Government Motors: Chinese Government, Kuwaiti Government …

Cammy Corrigan
by Cammy Corrigan
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government motors chinese government kuwaiti government

The Freep says GM has appointed a Vice President of diversity. And they’ll need one. GM’s post-IPO ownership roster shapes up to be quite, well, diverse. China’s SAIC appears to be gung-ho for the IPO. And it’s not just the Chinese government that likes the idea of owning a little bit of America.

Reuters reports that Kuwait Investment Authority (KIA), a sovereign wealth fund, has indicated their interest in purchasing part of General Motors. Bader al-Saad, KIA’s Managing Director, thinks he might be getting a deal: ” If it is feasible for us we will look in it…if it is something cheap, we are interested of course.” If the KIA were to buy a stake in GM, it would be rather interesting. A quick look at the Wikipedia page for the KIA shows that that they also hold a significant stake in Daimler AG; almost 7 percent of the Stuttgart company. What is to stop the KIA acting like a bridge between GM and Daimler? Daimler needs the economies of scale and some European technology wouldn’t go amiss at GM. Yes, it is a bit farfetched. What is not so far-fetched is that all this talk that GM needed to be rescued because one day we might need them to build tanks and halftracks, sounds sillier by the minute.

Cammy Corrigan
Cammy Corrigan

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4 of 10 comments
  • HerrKaLeun HerrKaLeun on Nov 07, 2010

    does it really matter who buys the shares now? I mean even if only American bought them now, they can turn around tomorrow and sell the shares to whoever pays the most, which might be the Chinese or BMW or Santa Claus.

  • Trend-Shifter Trend-Shifter on Nov 07, 2010

    I do not believe that the country of origin matters in the ownership of a USA based company. What helps the economy is "point of manufacturing". Look at China.... The country is full of foreign multi-nationals without Chinese ownership. What works for China is those foreign multi-national companies manufacture in China. They still benefit even though the profits can be brought back to that company's home country. The exact opposite is true for the USA. USA multi-national companies change the point of manufacturing from the USA to China. Our poor economy is a direct result of their offshore "point of manufacturing" model. Those offshore profits provide little benefit to the USA unless they are invested stateside. So does USA ownership matter?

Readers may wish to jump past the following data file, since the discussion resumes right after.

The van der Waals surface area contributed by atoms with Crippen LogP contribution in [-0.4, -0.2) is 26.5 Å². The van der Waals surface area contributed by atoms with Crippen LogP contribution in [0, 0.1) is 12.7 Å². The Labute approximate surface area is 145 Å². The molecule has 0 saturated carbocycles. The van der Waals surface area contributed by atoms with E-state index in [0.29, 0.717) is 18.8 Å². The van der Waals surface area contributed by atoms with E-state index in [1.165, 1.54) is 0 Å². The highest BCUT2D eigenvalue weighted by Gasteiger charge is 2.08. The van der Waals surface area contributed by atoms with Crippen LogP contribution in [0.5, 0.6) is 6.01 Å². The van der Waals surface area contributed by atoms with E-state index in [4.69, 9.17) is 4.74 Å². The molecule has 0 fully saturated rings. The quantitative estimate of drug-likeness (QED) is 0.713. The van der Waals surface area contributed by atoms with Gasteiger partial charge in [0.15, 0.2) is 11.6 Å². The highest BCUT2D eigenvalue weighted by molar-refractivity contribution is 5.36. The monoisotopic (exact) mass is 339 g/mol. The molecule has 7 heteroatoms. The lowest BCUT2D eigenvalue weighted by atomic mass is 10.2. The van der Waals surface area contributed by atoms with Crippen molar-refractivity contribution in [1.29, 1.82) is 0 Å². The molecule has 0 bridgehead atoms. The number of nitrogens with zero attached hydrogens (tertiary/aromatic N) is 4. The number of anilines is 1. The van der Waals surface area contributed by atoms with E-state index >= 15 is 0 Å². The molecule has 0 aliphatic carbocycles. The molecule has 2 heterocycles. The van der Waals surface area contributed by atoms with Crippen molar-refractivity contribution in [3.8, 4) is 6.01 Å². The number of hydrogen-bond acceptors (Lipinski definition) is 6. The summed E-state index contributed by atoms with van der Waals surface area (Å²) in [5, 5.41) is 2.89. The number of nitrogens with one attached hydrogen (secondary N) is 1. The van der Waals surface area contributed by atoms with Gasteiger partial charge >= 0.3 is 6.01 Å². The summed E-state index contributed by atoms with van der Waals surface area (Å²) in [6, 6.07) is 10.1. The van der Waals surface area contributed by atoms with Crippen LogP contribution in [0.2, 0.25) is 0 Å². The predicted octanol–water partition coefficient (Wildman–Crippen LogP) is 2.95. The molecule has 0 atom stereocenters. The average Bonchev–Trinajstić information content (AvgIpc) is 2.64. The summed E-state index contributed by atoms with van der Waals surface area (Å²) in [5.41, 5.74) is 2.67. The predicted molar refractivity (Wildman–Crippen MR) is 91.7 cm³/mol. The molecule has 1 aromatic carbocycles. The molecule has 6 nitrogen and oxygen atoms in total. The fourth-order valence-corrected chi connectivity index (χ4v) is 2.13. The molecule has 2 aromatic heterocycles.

• Geozinger Geozinger on Nov 07, 2010

    Another hit generating headline that leads to a posting with a patchwork of thoughts. But none coherently connecting. What is this irrational fear of the 'Chinese' buying into GM? I would think that further ties between GM and SAIC would be a good thing, as the Middle Kingdom will be where the action is for a while. Additonally, so what if the Chinese or the Kuwaitis or the Borg buy into GM? They will be limited to a few percentage points, at most. For the foreseeable future, the UAW, US and Canadian government are majority shareholders. IF these different funds buy into GM, this will be a good thing. It will be net money INTO the US economy; rather than in going out.

  • Alex Nigro Alex Nigro on Nov 07, 2010

    The Chinese buying into GM? I don't see that going well in America...